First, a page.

Biologists at the Florida Fish and Wildlife Research Institute were checking traps last week that were set for the Suwannee alligator snapping turtle
Biologists at the Florida Fish and Wildlife Research Institute were checking traps last week that were set for the Suwannee alligator snapping turtle (Macrochelys suwanniensis), and were surprised with what they had captured, a 100-pound male and a 46-pound female.
The FWC announced on its Facebook page that it is working with other researchers in the states of Florida and Georgia in an effort to learn more about the distribution of this species, which is listed as threatened in Florida.
The large turtles were captured in hoop nets that were set in the New River, a blackwater stream that the FWC says has low biological productivity, making the presence of these chelonians a surprise.
In 2014, researchers from the University of Vermont and the Florida Fish and Wildlife Commission reclassified the alligator snapping turtle (Macrochelys temminckii) into three distinct species. The other two are the Suwannee alligator snapping turtle (Macrochelys suwanniensis), found only in the Suwannee River that courses through Florida and Georgia; and the Apalachicola alligator snapping turtle (Macrochelys apalachicolae), which inhabits the Apalachicola River in Florida, Georgia, and Alabama.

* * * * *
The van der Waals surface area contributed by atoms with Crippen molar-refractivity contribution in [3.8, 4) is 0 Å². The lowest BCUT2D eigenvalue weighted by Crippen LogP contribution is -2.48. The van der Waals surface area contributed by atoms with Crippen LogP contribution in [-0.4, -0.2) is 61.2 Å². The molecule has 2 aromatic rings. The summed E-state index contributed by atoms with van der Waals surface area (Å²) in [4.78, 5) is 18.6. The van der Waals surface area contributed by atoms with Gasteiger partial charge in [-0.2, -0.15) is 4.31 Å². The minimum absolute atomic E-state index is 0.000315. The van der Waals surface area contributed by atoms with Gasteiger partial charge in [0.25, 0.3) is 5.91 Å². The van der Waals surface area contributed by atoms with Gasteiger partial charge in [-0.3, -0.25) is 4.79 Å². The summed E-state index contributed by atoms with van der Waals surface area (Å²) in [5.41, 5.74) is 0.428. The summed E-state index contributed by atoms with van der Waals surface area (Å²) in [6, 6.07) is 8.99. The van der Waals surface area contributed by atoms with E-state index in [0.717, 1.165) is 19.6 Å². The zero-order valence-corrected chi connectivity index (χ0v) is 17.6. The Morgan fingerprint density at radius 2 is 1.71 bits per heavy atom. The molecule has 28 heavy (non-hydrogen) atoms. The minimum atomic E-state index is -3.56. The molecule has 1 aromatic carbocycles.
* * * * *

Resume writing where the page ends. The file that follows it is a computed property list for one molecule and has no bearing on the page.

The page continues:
“The Apalachicola species occurs from the Ochlockonee drainage west to the Choctawhatchee drainage in Florida, Georgia, and Alabama,” the FWC wrote on Facebook. “The validity of the Apalachicola species has been disputed by other researchers, but everyone agrees that the Suwannee species is distinct. The Suwannee alligator snapping turtle has been isolated for at least 5.5 million years, during which time it has undergone sufficient evolutionary changes to differentiate it from other alligator snapping turtles.”
Alligator snapping turtles are the largest turtle in North America and the largest freshwater turtle in the world. They are known for their powerful jaw and glacially slow movements. They are found in river and drainage systems of the Gulf Coast region of the United States and feed on fish, dead animal matter and small mammals such as muskrats.